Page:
|Warner Bros. Pictures
Here's that giant CGI whale tail you asked for.1/2
|Warner Bros. Pictures
Here's that giant CGI whale tail you asked for.
Chris Hemsworth (with Cillian Murphy and Benjamin Walker) plays the first mate on |Warner Bros. Pictures2/2
Chris Hemsworth (with Cillian Murphy and Benjamin Walker) plays the first mate on |Warner Bros. Pictures
‘In the Heart of the Sea’
Director: Ron Howard
Stars: Chris Hemsworth, Cillian Murphy
2 (out of 5) Globes
The whale-cannibal movie “In the Heart of the Sea” opens with young Herman Melville (Ben Whishaw) narrating about the book he’s working on. “Right now it’s called ‘Moby-Dick,’” he boasts. It’s that kind of wink-winky movie, but it’s also another, very right-now kind of movie: the one that peels back a famous story to find the real, not as exciting tale that inspired it. “I believe you’ll be disappointed,” crows Thomas (Brendan Gleeson), the aged survivor of a doomed 19th century vessel, to the author who will immortalize his tale in prose. “But every word is true.”
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Thing is, he’s not wrong. “Sea” has whale attacks and sinking ships and men chowing down on men, but those are mere attention-nabbing distractions — especially compared to Melville’s despairing look at blind obsession and recklessness. (And at least “Moby-Dick” didn’t force actors like Gleeson to spout embarrassing dialogue.) Still, at least “Sea” isn’t one of those wan twists on immortal classics, a la “Pan” and “Victor Frankenstein.” And “Sea” does know to dwell on tough, dark things like existential despair and class warfare.
Despite serving as our wrap-around storyteller, Gleeson's Thomas isn’t the protagonist. That honor goes to a more manly man, namely Owen Chase, played by Chris Hemsworth, the manly-manliest actor in cinema today. He’s a mere first mate on the whaling ship the Essex, bristling that the job of captain went to one George Pollard Jr. (Benjamin Walker), the spoiled son of a whale oil magnate. (Director Ron Howard presents nepotism furiously, safe in the knowledge he’s never cast his own daughter, Bryce Dallas Howard, in his films.) The Essex has a massive quota of whale oil to fill, and when booty proves elusive, they head after a notorious mammal known for taking out ships. This doesn’t go swimmingly.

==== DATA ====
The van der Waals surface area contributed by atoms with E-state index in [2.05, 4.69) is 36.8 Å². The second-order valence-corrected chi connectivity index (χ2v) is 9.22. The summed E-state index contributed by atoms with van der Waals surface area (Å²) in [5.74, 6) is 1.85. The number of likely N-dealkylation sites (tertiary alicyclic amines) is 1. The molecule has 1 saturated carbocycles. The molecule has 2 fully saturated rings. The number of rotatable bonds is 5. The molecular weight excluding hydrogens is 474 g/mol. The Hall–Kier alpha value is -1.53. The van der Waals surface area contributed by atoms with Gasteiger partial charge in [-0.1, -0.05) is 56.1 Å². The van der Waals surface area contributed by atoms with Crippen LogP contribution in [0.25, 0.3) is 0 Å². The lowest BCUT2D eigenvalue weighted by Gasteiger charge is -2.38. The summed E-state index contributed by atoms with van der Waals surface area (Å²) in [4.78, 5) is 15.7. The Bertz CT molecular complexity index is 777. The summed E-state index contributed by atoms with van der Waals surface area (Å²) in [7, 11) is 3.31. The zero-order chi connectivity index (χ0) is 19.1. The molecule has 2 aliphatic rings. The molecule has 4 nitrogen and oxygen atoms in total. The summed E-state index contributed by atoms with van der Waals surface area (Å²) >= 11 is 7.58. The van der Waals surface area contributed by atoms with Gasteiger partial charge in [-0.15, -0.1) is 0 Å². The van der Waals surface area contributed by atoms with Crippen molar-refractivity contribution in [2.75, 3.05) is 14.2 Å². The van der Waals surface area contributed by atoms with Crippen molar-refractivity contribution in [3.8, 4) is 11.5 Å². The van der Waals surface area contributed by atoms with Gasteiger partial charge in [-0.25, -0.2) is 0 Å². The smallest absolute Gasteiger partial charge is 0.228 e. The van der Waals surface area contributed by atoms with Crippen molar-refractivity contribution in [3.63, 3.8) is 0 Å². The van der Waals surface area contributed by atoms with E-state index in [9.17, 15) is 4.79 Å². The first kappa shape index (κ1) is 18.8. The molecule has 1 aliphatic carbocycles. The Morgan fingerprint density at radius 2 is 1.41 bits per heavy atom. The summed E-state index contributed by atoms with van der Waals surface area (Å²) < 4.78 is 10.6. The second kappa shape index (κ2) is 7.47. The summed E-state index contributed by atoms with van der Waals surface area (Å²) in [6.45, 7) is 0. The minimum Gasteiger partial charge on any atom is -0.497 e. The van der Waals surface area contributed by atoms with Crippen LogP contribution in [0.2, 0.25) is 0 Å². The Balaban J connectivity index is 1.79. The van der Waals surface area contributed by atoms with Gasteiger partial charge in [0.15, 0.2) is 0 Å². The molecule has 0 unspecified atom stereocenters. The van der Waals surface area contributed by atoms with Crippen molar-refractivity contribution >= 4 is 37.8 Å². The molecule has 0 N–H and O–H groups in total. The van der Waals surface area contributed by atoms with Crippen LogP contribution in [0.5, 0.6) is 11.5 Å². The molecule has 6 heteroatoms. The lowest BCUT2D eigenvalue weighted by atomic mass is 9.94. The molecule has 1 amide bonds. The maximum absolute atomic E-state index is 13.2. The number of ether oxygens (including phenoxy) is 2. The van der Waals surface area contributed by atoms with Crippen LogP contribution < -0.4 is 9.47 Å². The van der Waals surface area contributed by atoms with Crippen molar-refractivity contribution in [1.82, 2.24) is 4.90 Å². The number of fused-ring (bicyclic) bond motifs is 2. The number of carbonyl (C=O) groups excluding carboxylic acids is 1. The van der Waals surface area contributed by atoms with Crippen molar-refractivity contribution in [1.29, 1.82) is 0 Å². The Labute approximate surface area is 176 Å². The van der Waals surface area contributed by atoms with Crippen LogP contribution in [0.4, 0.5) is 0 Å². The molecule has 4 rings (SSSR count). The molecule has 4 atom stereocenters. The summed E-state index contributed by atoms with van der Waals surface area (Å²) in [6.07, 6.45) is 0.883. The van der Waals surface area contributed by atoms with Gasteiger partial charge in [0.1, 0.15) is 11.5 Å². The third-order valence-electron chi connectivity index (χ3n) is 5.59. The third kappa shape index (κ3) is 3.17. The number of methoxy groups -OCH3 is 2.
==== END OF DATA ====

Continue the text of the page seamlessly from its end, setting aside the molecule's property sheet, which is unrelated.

The typically saccharine Howard once went too far into the R-rated with “The Missing,” showing scalping and bloodshed and other very non-Opie business. He holds back this time. Even with a third act seque into cannibalism, he goes tastefully PG-13, resorting to telling, not showing. He doesn’t shy away from getting rough in other ways, nor in digging into theological debates, with the sometime-"Thor" taking the stance that maybe we all live in a godless universe where life is cheap and can be easily taken away from us. The script even makes sledgehammer subtle but righteously angry parallels between a bygone era’s reliance on whale oil and our current addiction to gasoline.
It’s still a Ron Howard movie, which means it’s defiantly cornball even when things turn grim. And it’s very 2015 in another way: It’s not above falling back on slipshod CGI when it doesn’t want to get too real. Over half of the shoot was at sea, but it doesn’t always look it. The whale itself is as fake as the cardboard one in John Huston’s own movie of “Moby-Dick,” and not helped by an over-reliance on both “whale-cam” and “tail-cam.”
Cinematographer Anthony Dod Mantle, who lensed many Danny Boyle films, including the ones made when digital looked like crap (such as “28 Days Later”), has a nasty habit of pushing a wide-angle lens in his actors’ faces, trying to make chaos look Xtreme-real but only making it look fake and overdetermined. Still, it at least it has one strong leader: Hemsworth, as ever, is all old school brawn and barked dialogue, and he’s often able to save the film with pure muscle. Get this guy a real aquatic epic, or at least a Hercules movie.
Follow Matt Prigge on Twitter @mattprigge